Unplug and Play

Posted on Aug 5, 2016 | 0 comments

Unplug and play

At our last business meeting of the school year in May, our staff presented us with some very compelling and concerning information regarding kids and screen time. Much of what we discussed is located in this blog. They then challenged us to pledge different ways that could “Unplug and Play” when faced with the adversity of the summertime heat, doldrums, and the need to just get things done as parents. While it’s particularly important in the summer when school is out of session, much of this can still be applied to the school year, especially for our preschoolers who may not attend every day of the week or all day. We hope we can inspire you to hit the “off switch” a little more and some reasons to do so!

Some Things to Think About

  • The American Academy of Pediatrics and the White House Task Force on Childhood Obesity recommend discouraging any screen time for children under the age of two, and less than two hours a day of educational programming for older children.
  • Currently 29% of babies under 1 have 90 minutes of screen time a day
  • 64% of 1 year olds have two hours of screen time a day
  • Preschoolers average 2.2-4.6 hours a day of screen time
  • Screen time can negatively affect children’s sleep patterns. Screen time for children under 3 is linked to irregular sleep patterns. Kids aged up to 12 who spend less time with screens fall asleep faster, sleep longer, and have more energy.
  • Children with more screen time are less likely to have healthy emotional attachments. They are more likely to display aggressive behavior and are more likely to engage in “risky behaviors” when they get older.

More Things to Think About

  • Screen time undermines learning for preschoolers: Screen time for children under three is linked to delayed language acquisition. The more time preschool children spend with screens, the less time they spend engaged in creative play and constructive problem solving. They are also spending less time interacting with their parents or caregivers, which is essential for learning.
  • Older children are also at risk from excessive screen time. Children with 2 or more hours of daily screen time are more likely to have increased psychological difficulties, including hyperactivity, emotional and conduct problems, and difficulties with peers. Children with 3 or more hours are at risk for poor grades and long term academic failure.
  • Screen time is a risk factor for childhood obesity. For each hour of television viewing per day, children consume an additional 167 calories. TV viewing among two- to four-year old children predicts increased intake of high-energy, low-nutrient foods.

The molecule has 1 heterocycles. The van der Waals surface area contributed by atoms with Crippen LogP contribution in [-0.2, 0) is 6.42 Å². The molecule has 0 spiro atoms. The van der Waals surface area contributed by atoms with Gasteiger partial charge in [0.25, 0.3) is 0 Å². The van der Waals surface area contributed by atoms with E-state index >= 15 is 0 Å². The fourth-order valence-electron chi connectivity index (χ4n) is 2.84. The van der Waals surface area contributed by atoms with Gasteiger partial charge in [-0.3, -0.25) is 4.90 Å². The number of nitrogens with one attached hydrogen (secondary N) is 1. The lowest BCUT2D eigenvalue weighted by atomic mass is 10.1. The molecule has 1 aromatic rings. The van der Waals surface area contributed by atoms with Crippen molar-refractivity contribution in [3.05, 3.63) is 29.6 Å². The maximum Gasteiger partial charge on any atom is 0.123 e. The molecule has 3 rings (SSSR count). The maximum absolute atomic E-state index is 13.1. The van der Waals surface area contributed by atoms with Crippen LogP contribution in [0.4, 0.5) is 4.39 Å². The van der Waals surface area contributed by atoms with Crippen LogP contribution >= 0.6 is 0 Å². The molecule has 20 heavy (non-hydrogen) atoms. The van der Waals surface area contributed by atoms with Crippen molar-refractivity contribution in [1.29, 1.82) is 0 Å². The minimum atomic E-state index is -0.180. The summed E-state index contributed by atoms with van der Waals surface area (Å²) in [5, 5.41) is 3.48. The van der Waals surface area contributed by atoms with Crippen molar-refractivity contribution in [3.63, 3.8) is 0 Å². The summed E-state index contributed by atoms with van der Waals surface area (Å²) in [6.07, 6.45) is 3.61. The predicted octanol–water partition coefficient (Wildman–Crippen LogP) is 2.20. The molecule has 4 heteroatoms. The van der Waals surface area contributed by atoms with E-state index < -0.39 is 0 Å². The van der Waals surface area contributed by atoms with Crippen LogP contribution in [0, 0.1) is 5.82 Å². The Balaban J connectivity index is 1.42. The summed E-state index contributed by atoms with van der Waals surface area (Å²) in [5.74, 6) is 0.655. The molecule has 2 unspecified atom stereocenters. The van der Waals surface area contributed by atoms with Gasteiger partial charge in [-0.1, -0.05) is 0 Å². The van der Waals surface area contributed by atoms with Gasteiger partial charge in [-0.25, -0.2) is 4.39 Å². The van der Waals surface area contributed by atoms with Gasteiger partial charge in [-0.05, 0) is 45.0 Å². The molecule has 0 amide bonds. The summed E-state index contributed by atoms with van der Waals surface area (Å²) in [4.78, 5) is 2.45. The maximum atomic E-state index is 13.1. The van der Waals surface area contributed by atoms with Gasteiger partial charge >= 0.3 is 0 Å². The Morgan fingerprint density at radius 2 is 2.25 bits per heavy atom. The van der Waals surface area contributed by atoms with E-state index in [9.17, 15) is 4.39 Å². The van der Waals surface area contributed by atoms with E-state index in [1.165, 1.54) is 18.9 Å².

• Video game playing increases food intake. Children who own active video games such as the Wii do not show an increase of physical activity.
  • Excessive screen time is linked to increased psychological difficulties that include hyperactivity, emotional and conduct problems, and difficulties with peers

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“Disneyland is always one of our favorite ways.”

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“He is missing the Co-op so much that he made his own -mud bog-“

What to do Instead of Screen Time?

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“This child is mastering her scissors as you can see. She could cut for long stretches (also apparent!) There have been several occasions of periods of quiet only to find something FUN to clean up- but in the end I’ll take that over screen time.”

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“Painting with siblings.”

Have a Healthy Media Diet

As parents, we are always trying to work ourselves out of a job. Rather than controlling and cajoling our children, we want to guide them towards making positive, healthy choices in their lives. Managing our family’s screen time is one way that we can make a huge difference in our children’s lives. We also need to remember to model this by being very conscience about our own use of screen time. When we “unplug”, we:

  • promote connection
  • encourage creativity
  • endorse active learning
  • talk more and argue less
  • model healthy choices

Screen time can be helpful- we all use screens in our daily lives to help make our lives more efficient, to connect with people far away, to access news, for work, and for entertainment. We encourage you to have a healthy media diet for yourselves and your families…choose when you will have screen time, and what type of screen time. Set specific times to unplug and reconnect with your family. We do not need to be “connected” all the time- we can all benefit from taking time to see and interact with the world around us!

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“They made up a trick or treat game where they take turns knocking on the pantry door, announcing their imaginary costume and giving each other “candy” (which is actually Legos).”

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“Building and creating with Legos.”

For more information or ideas, please visit:

ScreenFree.org

Commercial Free Childhood

The Family Dinner Project

Printable Conversation Cards

Perspective: Doing Nothing is Something by Anna Quindlan

(Hint: An easy way to use checklists is to put them in a cheap frame and attach a dry erase marker. Children can mark off as they go, and you can erase and reuse the next day!)

What will your family to do unplug?

Send your fun “UNPLUGGED” photos or ideas to publicity.kidscoop@gmail.com or comment with your ideas below.